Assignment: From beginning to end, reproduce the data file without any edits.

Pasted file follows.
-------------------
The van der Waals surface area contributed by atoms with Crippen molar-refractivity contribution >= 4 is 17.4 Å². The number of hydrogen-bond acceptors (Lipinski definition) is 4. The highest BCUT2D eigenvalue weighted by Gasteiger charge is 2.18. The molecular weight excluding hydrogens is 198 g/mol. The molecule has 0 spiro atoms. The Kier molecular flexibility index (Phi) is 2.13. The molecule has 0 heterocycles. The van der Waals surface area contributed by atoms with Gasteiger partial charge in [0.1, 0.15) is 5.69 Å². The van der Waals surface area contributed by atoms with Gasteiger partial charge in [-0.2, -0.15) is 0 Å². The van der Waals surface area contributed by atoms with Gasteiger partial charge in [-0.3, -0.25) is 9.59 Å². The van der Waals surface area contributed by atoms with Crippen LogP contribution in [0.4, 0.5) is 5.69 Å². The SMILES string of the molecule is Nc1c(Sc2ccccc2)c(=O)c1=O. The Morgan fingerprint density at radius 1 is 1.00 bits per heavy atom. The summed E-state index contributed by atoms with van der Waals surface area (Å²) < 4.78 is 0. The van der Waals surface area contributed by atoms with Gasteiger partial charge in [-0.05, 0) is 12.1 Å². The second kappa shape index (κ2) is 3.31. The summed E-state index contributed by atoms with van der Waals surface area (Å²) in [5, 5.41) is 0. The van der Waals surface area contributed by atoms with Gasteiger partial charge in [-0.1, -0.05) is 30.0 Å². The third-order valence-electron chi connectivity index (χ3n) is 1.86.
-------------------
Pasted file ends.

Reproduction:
The van der Waals surface area contributed by atoms with Crippen molar-refractivity contribution >= 4 is 17.4 Å². The number of hydrogen-bond acceptors (Lipinski definition) is 4. The highest BCUT2D eigenvalue weighted by Gasteiger charge is 2.18. The molecular weight excluding hydrogens is 198 g/mol. The molecule has 0 spiro atoms. The Kier molecular flexibility index (Phi) is 2.13. The molecule has 0 heterocycles. The van der Waals surface area contributed by atoms with Gasteiger partial charge in [0.1, 0.15) is 5.69 Å². The van der Waals surface area contributed by atoms with Gasteiger partial charge in [-0.2, -0.15) is 0 Å². The van der Waals surface area contributed by atoms with Gasteiger partial charge in [-0.3, -0.25) is 9.59 Å². The van der Waals surface area contributed by atoms with Crippen LogP contribution in [0.4, 0.5) is 5.69 Å². The SMILES string of the molecule is Nc1c(Sc2ccccc2)c(=O)c1=O. The Morgan fingerprint density at radius 1 is 1.00 bits per heavy atom. The summed E-state index contributed by atoms with van der Waals surface area (Å²) < 4.78 is 0. The van der Waals surface area contributed by atoms with Gasteiger partial charge in [-0.05, 0) is 12.1 Å². The second kappa shape index (κ2) is 3.31. The summed E-state index contributed by atoms with van der Waals surface area (Å²) in [5, 5.41) is 0. The van der Waals surface area contributed by atoms with Gasteiger partial charge in [-0.1, -0.05) is 30.0 Å². The third-order valence-electron chi connectivity index (χ3n) is 1.86.